Canada’s Legion Magazine commissioned a video to mark the centenary of the poem “In Flanders Fields” by Lieutenant-Colonel John McCrae, read by Leonard Cohen.
ICYMI, from F&O archives:
Far from Flanders Fields Deborah Jones, Free Range column
It’s at Ypres that my imagination falters, along with my tenuous grasp of poet John McCrae’s identity, and interest in the tiresome debate over the merits and meanings of his poem In Flanders Fields. It’s because of Ypres I am unable to imagine a man with the sensitivity of a poet and the intelligence of a physician harbouring “romantic” notions of war in the conditions of 1915 trench warfare.
Why I prefer to remember Remembrance Day. Tom Regan, Summoning Orenda column
We don’t have much of a tradition of military service in my family, but what we do have is meaningful. One of my uncles fought in the Second World War for Canada and saw some pretty serious action. My father-in-law, an American, was a lifetime aviator, and flew for the US Air Force in World War II, Korea, and Vietnam. So I’ve always considered November 11th an important day to observe. But when it comes to whether I celebrate Canada’s Remembrance Day, or America’s Veterans Day, I almost always prefer the former over the latter. The reason may be a semantic one but it’s an important one. … read more
World and War. Deborah Jones, Free Range column
Every person who fought in World War I is now dead – and yet no one alive today is unaffected. The war consumed much of the globe for, arguably, decades. Many contend that the unresolved conflicts of the “Great War” re-ignited to become the conflagration we call World War II, then set in motion events from the Cold War to today’s Middle Eastern conflicts. A century after it began, I am most astonished at the hubris.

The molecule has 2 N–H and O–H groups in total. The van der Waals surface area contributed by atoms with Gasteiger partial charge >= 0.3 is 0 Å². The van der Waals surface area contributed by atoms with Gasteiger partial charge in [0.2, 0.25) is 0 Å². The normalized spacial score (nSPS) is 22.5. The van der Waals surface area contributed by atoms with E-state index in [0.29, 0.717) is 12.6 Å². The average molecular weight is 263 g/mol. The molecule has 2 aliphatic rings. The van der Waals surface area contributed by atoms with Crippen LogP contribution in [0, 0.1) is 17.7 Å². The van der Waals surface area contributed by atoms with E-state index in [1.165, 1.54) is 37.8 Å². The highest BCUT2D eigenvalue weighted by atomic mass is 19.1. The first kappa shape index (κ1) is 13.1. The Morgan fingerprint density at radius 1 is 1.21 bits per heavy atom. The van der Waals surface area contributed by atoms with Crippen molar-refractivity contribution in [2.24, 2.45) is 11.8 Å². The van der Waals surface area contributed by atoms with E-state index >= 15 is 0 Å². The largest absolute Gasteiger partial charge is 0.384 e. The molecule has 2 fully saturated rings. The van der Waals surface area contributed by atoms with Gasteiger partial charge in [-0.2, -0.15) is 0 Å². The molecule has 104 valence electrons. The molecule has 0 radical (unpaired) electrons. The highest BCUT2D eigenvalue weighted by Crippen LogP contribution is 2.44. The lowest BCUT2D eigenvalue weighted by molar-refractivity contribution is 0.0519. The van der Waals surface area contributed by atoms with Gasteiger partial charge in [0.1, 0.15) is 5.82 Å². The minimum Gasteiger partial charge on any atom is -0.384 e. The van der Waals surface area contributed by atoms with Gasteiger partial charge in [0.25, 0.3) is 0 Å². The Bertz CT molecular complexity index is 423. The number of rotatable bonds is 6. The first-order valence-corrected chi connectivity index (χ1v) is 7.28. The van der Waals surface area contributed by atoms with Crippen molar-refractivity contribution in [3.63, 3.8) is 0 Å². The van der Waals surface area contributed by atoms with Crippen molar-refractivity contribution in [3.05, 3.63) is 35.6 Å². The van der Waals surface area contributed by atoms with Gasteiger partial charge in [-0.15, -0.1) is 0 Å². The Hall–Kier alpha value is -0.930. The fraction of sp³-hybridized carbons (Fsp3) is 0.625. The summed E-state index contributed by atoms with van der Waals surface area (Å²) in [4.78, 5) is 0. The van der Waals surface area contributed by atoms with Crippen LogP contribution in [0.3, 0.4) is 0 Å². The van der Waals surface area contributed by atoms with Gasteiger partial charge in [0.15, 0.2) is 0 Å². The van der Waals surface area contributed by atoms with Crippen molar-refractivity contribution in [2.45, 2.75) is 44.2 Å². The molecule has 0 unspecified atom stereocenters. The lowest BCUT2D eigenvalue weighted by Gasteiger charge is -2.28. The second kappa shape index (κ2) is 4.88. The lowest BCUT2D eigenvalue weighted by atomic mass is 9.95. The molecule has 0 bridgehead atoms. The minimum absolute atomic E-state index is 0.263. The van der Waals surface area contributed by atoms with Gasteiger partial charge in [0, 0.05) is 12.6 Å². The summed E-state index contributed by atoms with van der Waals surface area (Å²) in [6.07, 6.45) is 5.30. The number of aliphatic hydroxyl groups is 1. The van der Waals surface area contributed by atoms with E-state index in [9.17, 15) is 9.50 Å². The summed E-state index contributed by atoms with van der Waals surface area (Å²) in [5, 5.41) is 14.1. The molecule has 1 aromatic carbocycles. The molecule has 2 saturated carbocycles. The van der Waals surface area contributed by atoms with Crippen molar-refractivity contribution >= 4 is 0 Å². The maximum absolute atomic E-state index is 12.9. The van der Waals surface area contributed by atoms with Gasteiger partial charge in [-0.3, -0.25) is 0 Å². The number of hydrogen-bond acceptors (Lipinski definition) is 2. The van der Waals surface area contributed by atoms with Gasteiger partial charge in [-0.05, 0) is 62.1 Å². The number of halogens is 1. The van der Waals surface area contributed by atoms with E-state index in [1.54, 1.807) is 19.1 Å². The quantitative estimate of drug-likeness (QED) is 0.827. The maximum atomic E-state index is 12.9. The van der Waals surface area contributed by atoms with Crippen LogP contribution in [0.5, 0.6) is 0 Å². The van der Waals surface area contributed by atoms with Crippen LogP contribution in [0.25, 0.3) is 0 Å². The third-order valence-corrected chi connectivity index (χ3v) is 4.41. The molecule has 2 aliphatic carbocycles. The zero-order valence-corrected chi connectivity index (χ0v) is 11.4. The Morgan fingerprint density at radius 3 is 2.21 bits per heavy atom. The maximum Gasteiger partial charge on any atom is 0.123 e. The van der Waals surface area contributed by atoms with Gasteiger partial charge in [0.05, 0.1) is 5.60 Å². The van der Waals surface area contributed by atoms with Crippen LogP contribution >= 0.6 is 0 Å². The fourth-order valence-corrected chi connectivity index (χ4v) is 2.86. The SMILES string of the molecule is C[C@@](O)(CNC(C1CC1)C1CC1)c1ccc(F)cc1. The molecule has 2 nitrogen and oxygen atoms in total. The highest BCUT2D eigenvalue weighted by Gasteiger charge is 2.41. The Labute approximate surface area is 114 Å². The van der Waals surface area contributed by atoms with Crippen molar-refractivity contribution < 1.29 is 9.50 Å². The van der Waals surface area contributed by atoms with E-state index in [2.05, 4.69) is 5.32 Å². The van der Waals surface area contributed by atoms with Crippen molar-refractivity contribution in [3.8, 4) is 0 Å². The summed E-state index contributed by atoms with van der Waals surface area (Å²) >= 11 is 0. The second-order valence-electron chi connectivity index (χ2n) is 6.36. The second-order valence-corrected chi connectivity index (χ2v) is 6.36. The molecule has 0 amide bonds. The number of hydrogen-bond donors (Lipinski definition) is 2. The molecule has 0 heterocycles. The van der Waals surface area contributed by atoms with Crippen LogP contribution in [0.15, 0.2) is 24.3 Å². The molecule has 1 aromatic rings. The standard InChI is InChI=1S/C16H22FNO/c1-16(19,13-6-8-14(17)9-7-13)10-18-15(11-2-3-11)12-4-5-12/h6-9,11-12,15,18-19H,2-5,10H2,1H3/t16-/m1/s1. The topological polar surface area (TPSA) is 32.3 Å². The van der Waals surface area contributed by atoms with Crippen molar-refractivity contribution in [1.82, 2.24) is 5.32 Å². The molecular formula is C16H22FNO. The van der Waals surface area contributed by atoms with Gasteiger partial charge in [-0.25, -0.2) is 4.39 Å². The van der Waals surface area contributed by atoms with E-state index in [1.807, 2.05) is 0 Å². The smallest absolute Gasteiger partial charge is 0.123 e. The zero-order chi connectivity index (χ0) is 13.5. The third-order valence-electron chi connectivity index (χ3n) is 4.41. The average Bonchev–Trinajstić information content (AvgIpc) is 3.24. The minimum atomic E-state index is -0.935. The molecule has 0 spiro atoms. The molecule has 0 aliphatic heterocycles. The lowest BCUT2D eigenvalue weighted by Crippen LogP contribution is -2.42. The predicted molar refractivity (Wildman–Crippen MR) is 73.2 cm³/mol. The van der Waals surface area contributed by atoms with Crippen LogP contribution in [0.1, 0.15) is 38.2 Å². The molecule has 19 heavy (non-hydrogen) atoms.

Body counts disguise true horror of what wars do to bodies. By Tom Gregory Report
Every year on Remembrance Day, we pause to look back on old wars and recount the tallies of the dead, including 16 million killed in the first world war and 60 million in the second world war. And every day, news reports use body counts to highlight the human costs of war: from Syria, where the United Nations has estimated more than 191,000 people have been killed up to April this year, to Ukraine, where the latest estimates are of at least 3,724 people killed (including 298 on Flight MH17). But simply counting the bodies of those killed in war may not actually help us understand the death and destruction caused by war. Instead, my worry is that they end up erasing the violence inflicted on each of the bodies of those affected by war, and numbing our emotional responses to the deaths of others.
A philosopher asks: what do we owe the dead? Janna Thompson Essay
Remembrance Day is an occasion when people are supposed to remember and honour those who died in their nation’s wars. But why should we believe that this obligation exists? The dead are dead. They can’t be gratified by our remembrance or insulted by a failure to honour them. Those facts do not prevent us from thinking that we have duties to the dead. Most of us believe we ought to remember people who made sacrifices for our sake. Most of us believe we ought to keep promises made to the dead, to protect their reputations from malicious lies and to fulfil their bequests. … read more
From our vaults:
One Canadian Soldier: My son is readying for war. Deborah Jones, Free Range
9/11: Good, Evil, and Other. Deborah Jones, Free Range
Last but not least, Remembrance, a photo-essay by Greg Locke and Deborah Jones, of Remembrance Day, 2014, in St. John’s, Newfoundland, and Vancouver, British Columbia:
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